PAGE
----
a Sunday night, early June

sigh.  Sunday night, June 1.  It's quiet except for the tumbling hum of the dryer, which has been going nearly all day.  I do a pretty good job of enjoying rest on the Sabbath in recent years...but I failed to prepare yesterday, and well...there was not a single bath towel clean and dry.  So here I am with the dryer going and everyone finally asleep, including Dasher the Dog who breathes deeply on the bean bag nearby.  Toby and I treated ourselves to a couple old episodes of Arrested Development, but even he fell asleep.  :)  "Writing when I should be sleeping"...ha.  Well, that's why I took my little nap this afternoon--so I could enjoy this moment.  

Yesterday the band and I performed outdoors for an event here in town.  Minus Mandy--we let her off the hook, because of the new baby, but we missed her very much.  It was crazy hot, and I have to admit the heat affected me much more than I anticipated!  What a baby, right?  :)  Well, the keys were literally hot beneath my fingers, and my jeans stuck to my legs when I stood up, and I forgot lyrics or chords at least three times.  (Thank you Simon, Louis, Jamie, and Reagan for being the kind of people who have fun even when you're uncomfortable!)  But you know what?  As much as I want to be perfect, I'm realizing more and more the truth in this:  It does not matter.  It does not matter if I perform brilliantly or not, if I'm funny or not, if I'm pretty or not, if I'm anything or not anything.  God has given me some kind of story to tell OF HIM with my life experiences, my way of melody and lyric-making, my interactions...I want to take even the "my" out of those phrases, because of how little it has to do with me. I am meant to value my story in that God and others are served by it, period.  Do you get that? Are you aware of the power of God through your unique story?  (Read Building a Better Brand by Chris Hilike)  Do you have any idea of the freedom and joy that comes when we realize the possibilities that exist when we stop depending on ourselves to make it all happen??  I'm just beginning to and I long for more of it.

I've just read my friend Angie Smith's recent postings on her blog (see Audrey Caroline on my list above) and been broken for her & Todd, for the Chapman family, and now for Sponbergs.  And closer to home, for the family of Meredith Edwards who also went home to Jesus not long ago.  How unfathomably painful life can be... How unfathomably Good is our God in it all.  Angie said this: You either believe it or you don't.  And I constantly ask: how do you possibly survive if you do not?  This is a sincere question.  Where in the world do you put the weight if you have no eternal hope of heartache redeemed?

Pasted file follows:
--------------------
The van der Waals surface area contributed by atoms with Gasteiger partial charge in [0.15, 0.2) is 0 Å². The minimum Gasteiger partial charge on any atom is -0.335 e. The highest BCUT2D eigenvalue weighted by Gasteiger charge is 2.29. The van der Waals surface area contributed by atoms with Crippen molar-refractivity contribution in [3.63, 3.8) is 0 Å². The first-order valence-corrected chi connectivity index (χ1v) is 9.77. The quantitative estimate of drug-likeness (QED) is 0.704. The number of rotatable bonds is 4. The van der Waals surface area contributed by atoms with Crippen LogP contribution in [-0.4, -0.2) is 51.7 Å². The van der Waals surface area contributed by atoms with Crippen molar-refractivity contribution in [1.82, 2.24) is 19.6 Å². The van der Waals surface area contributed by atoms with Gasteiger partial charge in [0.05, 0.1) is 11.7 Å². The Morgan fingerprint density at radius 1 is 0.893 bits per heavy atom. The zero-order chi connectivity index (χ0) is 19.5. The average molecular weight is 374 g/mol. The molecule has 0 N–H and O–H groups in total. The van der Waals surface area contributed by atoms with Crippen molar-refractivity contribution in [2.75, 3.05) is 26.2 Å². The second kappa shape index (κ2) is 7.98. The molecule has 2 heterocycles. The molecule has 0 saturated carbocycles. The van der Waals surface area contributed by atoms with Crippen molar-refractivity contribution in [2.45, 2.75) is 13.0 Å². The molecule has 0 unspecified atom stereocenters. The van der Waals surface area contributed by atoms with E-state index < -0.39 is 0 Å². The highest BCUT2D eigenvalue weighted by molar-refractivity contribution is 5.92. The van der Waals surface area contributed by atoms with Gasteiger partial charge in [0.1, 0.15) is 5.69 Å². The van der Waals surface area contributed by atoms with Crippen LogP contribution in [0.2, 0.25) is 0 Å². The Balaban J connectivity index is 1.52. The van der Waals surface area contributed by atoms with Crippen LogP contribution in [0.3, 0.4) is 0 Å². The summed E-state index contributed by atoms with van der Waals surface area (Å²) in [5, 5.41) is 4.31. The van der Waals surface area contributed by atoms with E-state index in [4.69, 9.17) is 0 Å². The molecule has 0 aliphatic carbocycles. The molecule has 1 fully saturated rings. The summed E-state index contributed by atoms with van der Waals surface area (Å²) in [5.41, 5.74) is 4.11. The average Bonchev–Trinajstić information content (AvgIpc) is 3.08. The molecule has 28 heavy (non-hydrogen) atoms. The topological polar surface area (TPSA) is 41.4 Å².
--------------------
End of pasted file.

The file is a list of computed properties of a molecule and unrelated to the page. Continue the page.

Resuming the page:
Toby chides me that I write a lot about grief.  There is some truth to that, yes, but I also have written about joy and love and desire.  But I think it is the conversation that faces grief without flinching and follows with hope that resonates most deeply with people and is most remembered.  The longer you are alive, the more you interact with grief and loss.  I have been indirectly touched so much by it in the last few years, that I have found I can't possibly say everything I want to say about it in just one song.  There are too many facets to the process of pain.  And the longer we live, the more we need to sing that there is REAL HOPE.  Objective, unchanging, unbeatable, promised, present, eternal, personal, perfect Hope.  

And when the Person of Hope becomes really, truly, deeply and functionally our focus in life (Meaning beyond being just part of the standard Christian response: "God first"), we will begin to think less about ourselves, our image, our failures and flaws, and more about the people around us who need to experience Hope.  When we become less wrapped in self-consciousness, self-pity, self-gratification, self-help...maybe we will notice our neighbor who needs an encouraging word, or a meal, or a hug.  Maybe we would take the extra minute, make the extra effort, to have a conversation with someone we don't know well and whom we assume we have nothing in common with.  Maybe we will smile at the tired cashier and be patient and loving when she has trouble with the credit card machine.  Maybe I will speak softly to my daughter when she gets out of bed and interrupts my peace and quiet after a bad dream.  Maybe...

I'm rambling, I know.  This is what happens when you leave me in a quiet room late at night.  (The dryer has stopped, and so will I.)  But maybe something here will make sense to you, too.  I am so hungry for wisdom, aren't you?  Sunday night, early June, almost summer...